[Date Prev][Date Next][Thread Prev][Thread Next][Date Index ][Thread Index ]

Japan aid mission to Burma (r)

"Japan to send aid mission to Myanmar"
by Hisane Masaki, Staff Writer
Japan Times, Friday, Aug. 25, 1995

Japan plans to send a government mission to Rangoon in October for the first
policy-dialogue on bilateral economic cooperation since the military took
power in Myanmar in a 1988 coup, Foreign Ministry sources said Thursday.

The sources said the mission will comprise senior officials form the Foreign
Ministry and the Japan International Cooperation Agency, and possibly from
other government ministries and agencies involved in foreign economic aid.

The mission's objective will be to explain Japan's aid policy toward Myanmar
following the July 10 release of opposition leader Aung San Suu Kyi after
nearly six years of house arrest, the sources said.

The mission will also hear requests from the Myanmarese military regime,
which styles itself the State Law and Order Restoration Council -- or SLORC,
concerning future Japanese economic aid for the impoverished Southeast Asian
country, they said.

They stressed, however, that the planned reopening of bilateral policy
dialogue on economic cooperation should not be taken as a signal of Japanese
willingness to resume full-scale economic aid to Myanmar immediately and

The mission's discussions with Myanmarese officials are likely to focus on
grant aid and technical cooperation, rather than on larger amounts of
official yen loans, the sources said.

"Despite Suu Kyi's freedom, the political situation in Myanmar remains
murky.  Japan must be careful not to send a wrong signal to the rest of the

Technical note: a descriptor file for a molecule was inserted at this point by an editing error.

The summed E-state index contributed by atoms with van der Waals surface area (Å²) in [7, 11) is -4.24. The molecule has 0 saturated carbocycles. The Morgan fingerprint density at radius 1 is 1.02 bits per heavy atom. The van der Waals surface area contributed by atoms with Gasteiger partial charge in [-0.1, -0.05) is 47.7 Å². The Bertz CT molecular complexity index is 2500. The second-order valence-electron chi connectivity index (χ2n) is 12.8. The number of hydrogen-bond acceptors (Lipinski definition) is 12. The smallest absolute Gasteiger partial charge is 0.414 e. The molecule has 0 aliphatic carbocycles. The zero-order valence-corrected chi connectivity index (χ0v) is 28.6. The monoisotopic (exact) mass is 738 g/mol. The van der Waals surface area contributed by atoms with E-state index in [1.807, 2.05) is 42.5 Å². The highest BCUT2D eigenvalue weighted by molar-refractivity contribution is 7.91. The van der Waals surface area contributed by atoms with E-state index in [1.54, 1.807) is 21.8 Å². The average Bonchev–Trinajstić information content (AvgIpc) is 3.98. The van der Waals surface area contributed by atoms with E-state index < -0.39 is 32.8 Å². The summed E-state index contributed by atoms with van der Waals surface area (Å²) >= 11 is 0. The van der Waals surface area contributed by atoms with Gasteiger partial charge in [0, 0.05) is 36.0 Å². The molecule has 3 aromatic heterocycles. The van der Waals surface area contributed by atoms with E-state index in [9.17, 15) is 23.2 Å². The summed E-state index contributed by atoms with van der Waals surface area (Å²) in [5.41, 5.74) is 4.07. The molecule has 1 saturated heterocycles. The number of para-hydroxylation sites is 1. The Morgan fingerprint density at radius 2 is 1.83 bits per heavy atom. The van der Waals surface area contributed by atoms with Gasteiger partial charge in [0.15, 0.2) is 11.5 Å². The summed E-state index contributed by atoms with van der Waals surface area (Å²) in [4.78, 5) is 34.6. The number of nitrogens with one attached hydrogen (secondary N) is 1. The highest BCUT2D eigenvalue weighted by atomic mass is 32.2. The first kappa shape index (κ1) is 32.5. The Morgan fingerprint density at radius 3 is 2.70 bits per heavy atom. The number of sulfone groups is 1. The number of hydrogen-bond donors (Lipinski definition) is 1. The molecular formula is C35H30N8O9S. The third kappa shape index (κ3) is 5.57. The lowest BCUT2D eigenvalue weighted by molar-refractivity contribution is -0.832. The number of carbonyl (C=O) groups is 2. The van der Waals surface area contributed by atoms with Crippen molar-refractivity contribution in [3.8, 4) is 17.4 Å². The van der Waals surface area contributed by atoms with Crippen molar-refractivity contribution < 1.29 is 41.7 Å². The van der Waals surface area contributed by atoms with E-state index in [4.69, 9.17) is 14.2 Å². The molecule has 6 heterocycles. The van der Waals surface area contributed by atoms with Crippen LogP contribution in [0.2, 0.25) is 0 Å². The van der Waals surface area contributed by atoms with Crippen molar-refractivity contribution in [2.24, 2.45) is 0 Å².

world about its aid policy," one of the sources said.

Japan has virtually frozen official development assistance, including
official yen loans, grants and technical cooperation, for Myanmar since the
military leaders took power there in a 1988 coup.

In March, Japan provided =A51billion in grant aid to help Myanmar increase
agricultural production in areas populated by ethnic minorities. The amount
is the largest ODA extended since the 1988 military coup.

Japanese officials said at the time that resumption of such humanitarian aid
was in line with Tokyo's declared policy of encouraging progress in Myanmar
toward democratization and protection of human rights through dialogue,
instead of isolating it internationally.

As part of its policy of "constructive engagement" with Myanmar, Japan also
plans to provide between =A51.5 billion and =A52 billion in grant aid in=
for repair of a nurse-training school in Myanmar.

Now that Suu Kyi has been freed from house detention. Japan plans to
gradually unfreeze low-interest yen loans committed before the 1988 military
coup for six infrastructure development projects.

Among such yen loans are =A525 billion for repair and expansion of an
international airport in Rangoon, a project that SLORC wants completed as
soon as possible to ensure the success of its ambitious tourism promotion
campaign dubbed "1996 Visit Myanmar Year."

Under that campaign, SLORC hopes to attract 500,000 foreign visitors in 1996
as part of Myanmar's efforts to increase foreign investment, which is badly
needed to accelerate the long-reclusive country's economic growth through
free-market reforms.

But Japanese officials have said that yen loans for any new infrastructure
projects are conditional on further progress in Myanmar on human rights and
democracy because the United States, as well as Suu Kyi herself, is critical
of Japanese economic aid.